Google is experimenting with
indexing excerpts of books. The excerpts come from the inside
cover, reviews on the book jacket, author biographies or the
introduction. Google provides matches from book excerpts in regular
search results. In other words, you cannot search books separately.
Is there an electronic source that will help Lawyer X find a crime
depicted in a novel? Possibly the most significant development in
searching book content was Amazon.com's recent announcement of its
"Search Inside This Book" feature. The search engine finds your
keywords within the pages of a book. However, like any database
containing massive amounts of information, it returns more
meaningful results when you enter a specific query.
To illustrate, suppose you want information about the role of
genetics in brain cancer. If you enter the query "genetics brain
cancer" (without quotations) in the book search box, you will
retrieve more than 14,000 results. Astrocytomas account for about
60% of all primary brain tumors. Using the more specific term,
"genetics astrocytoma," reduces the number of results to a little
more than 350.
A little-known advanced search
feature at Amazon.com, called
Power Search, provides more options for constructing a precise
query. It enables searching certain segments of a book. For example,
in reviewing the results of the previous query, you discover that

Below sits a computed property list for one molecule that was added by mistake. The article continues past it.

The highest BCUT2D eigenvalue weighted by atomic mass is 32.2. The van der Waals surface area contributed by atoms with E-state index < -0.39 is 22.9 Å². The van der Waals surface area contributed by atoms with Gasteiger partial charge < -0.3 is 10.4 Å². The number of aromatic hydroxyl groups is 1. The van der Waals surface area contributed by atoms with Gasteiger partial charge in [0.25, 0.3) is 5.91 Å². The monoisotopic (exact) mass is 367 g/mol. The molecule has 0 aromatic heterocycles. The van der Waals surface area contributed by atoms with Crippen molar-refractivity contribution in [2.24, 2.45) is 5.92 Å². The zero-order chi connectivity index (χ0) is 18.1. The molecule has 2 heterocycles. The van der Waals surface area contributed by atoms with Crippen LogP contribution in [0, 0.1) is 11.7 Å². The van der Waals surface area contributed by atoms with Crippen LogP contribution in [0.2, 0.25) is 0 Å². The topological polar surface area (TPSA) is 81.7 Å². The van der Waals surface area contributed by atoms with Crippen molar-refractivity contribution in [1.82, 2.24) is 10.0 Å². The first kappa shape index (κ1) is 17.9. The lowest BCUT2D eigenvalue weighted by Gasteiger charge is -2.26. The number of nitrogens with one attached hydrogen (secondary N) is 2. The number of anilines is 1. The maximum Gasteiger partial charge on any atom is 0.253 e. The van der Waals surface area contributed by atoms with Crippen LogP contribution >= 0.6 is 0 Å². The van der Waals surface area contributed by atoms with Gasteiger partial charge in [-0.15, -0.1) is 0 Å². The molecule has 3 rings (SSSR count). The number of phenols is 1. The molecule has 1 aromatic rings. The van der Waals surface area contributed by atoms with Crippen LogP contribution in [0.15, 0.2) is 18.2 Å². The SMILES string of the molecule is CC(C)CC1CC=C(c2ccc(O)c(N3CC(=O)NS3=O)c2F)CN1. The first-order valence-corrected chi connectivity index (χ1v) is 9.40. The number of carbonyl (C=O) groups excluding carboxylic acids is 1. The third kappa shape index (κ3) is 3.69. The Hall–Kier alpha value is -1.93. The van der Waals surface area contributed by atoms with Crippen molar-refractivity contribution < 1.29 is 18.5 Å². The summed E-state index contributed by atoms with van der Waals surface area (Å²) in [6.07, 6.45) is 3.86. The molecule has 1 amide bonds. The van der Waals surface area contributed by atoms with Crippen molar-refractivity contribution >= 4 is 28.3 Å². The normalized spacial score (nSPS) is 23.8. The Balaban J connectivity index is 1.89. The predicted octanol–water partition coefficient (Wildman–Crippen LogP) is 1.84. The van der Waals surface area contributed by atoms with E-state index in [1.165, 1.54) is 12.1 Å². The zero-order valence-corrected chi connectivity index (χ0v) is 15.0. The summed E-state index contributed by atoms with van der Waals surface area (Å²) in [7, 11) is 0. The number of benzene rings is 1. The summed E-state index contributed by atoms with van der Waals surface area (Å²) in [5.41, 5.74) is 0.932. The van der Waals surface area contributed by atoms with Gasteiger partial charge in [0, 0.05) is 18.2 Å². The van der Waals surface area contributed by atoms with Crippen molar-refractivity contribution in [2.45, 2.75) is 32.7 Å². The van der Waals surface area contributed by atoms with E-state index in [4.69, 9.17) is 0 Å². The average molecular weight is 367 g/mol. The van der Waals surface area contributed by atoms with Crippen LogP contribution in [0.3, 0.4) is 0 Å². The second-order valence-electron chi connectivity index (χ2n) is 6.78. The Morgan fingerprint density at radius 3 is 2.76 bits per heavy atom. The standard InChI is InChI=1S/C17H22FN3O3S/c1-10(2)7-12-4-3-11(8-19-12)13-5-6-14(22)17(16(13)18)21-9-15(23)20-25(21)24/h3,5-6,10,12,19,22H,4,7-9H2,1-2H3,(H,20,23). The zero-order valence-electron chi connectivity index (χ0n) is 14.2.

Amazon.com indexes many of the books you find useful in the
"oncology" subject category. Thus, the query, "keywords: (genetics
and astrocytoma) and subject: oncology," further whittles the list
of matching books down to fewer than 60.
also discover that books on this topic written for medical
professionals appear in the "pharmacology" category. Modifying the
search so that you now run "keywords: (astrocytoma and genetics) and
subject: (pharmacology or oncology)," retrieves a little more than
How does "Search Inside This Book"
help Lawyer X in finding a fictional crime? He could enter one or
more keywords that describe the crime, but in this case, one of the
key elements of the victim's story involves a piece of string. While
he understands that the victim means a thread or thin length of
cord, the search engine does not. It might interpret multiple
meanings for the word, even when used in conjunction with other
relevant concepts, as in a string of abductions.
After a couple of trial and error queries, X discovers that books
likely to contain such a scene are categorized as "mystery" novels.
He enters the query, "subject: (mystery) and keywords: ((kidnapping
or abduction) and string and maze)," which returns more than 300
books. While it's a lot to wade through, it's a start.
The top-ranking book is titled "The Maze." He clicks the title and
finds a second search option that lets him query the pages of this
specific book. A search for the word, "string," produces several
references to a String Killer as well as a snippet that sounds like
the story the client related. Page 91 of the paperback edition
describes how the serial killer knocks his victims on the head,
takes them to a deserted building and then teases them with a string
that leads to their death.
"This is brilliant, X!"
exclaims the partner. "How in the world did you find it?"
X dodges what he imagines is a rhetorical question. "It wasn't
easy." Then he adds, "But it could have been worse."
Partner Muse just shakes her head. "Well, then, I guess you should
start a background investigation on the plaintiff."
Lawyer X agrees, reminding himself that no good deed goes